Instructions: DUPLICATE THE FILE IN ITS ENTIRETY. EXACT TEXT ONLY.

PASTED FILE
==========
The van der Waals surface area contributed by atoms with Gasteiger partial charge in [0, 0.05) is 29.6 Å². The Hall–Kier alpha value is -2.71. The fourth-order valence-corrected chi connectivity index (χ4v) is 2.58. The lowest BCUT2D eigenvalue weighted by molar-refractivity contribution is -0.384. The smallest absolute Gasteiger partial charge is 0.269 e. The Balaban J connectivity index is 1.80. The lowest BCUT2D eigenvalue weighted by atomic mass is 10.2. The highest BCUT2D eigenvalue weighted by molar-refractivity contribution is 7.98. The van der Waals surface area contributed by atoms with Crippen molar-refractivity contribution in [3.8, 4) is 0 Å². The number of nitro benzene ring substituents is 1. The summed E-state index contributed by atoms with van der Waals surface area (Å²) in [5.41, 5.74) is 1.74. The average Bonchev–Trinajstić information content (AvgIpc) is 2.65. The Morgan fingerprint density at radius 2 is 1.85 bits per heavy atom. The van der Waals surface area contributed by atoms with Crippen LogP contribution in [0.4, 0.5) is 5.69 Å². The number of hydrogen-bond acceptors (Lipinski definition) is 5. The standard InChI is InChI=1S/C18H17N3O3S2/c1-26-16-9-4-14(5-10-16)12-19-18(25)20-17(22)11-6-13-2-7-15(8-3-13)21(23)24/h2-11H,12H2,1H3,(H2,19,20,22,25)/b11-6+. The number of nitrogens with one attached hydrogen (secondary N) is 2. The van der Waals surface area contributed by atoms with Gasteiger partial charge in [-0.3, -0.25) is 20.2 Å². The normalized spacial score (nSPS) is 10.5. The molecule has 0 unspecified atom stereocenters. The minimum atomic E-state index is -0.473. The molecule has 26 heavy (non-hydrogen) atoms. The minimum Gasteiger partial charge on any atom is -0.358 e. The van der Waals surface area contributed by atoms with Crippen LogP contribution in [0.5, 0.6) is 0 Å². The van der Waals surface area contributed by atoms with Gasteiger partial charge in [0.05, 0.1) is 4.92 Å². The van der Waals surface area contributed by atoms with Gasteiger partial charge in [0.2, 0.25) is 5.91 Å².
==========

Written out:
The van der Waals surface area contributed by atoms with Gasteiger partial charge in [0, 0.05) is 29.6 Å². The Hall–Kier alpha value is -2.71. The fourth-order valence-corrected chi connectivity index (χ4v) is 2.58. The lowest BCUT2D eigenvalue weighted by molar-refractivity contribution is -0.384. The smallest absolute Gasteiger partial charge is 0.269 e. The Balaban J connectivity index is 1.80. The lowest BCUT2D eigenvalue weighted by atomic mass is 10.2. The highest BCUT2D eigenvalue weighted by molar-refractivity contribution is 7.98. The van der Waals surface area contributed by atoms with Crippen molar-refractivity contribution in [3.8, 4) is 0 Å². The number of nitro benzene ring substituents is 1. The summed E-state index contributed by atoms with van der Waals surface area (Å²) in [5.41, 5.74) is 1.74. The average Bonchev–Trinajstić information content (AvgIpc) is 2.65. The Morgan fingerprint density at radius 2 is 1.85 bits per heavy atom. The van der Waals surface area contributed by atoms with Crippen LogP contribution in [0.4, 0.5) is 5.69 Å². The number of hydrogen-bond acceptors (Lipinski definition) is 5. The standard InChI is InChI=1S/C18H17N3O3S2/c1-26-16-9-4-14(5-10-16)12-19-18(25)20-17(22)11-6-13-2-7-15(8-3-13)21(23)24/h2-11H,12H2,1H3,(H2,19,20,22,25)/b11-6+. The number of nitrogens with one attached hydrogen (secondary N) is 2. The van der Waals surface area contributed by atoms with Gasteiger partial charge in [-0.3, -0.25) is 20.2 Å². The normalized spacial score (nSPS) is 10.5. The molecule has 0 unspecified atom stereocenters. The minimum atomic E-state index is -0.473. The molecule has 26 heavy (non-hydrogen) atoms. The minimum Gasteiger partial charge on any atom is -0.358 e. The van der Waals surface area contributed by atoms with Crippen LogP contribution in [0.5, 0.6) is 0 Å². The van der Waals surface area contributed by atoms with Gasteiger partial charge in [0.05, 0.1) is 4.92 Å². The van der Waals surface area contributed by atoms with Gasteiger partial charge in [0.2, 0.25) is 5.91 Å².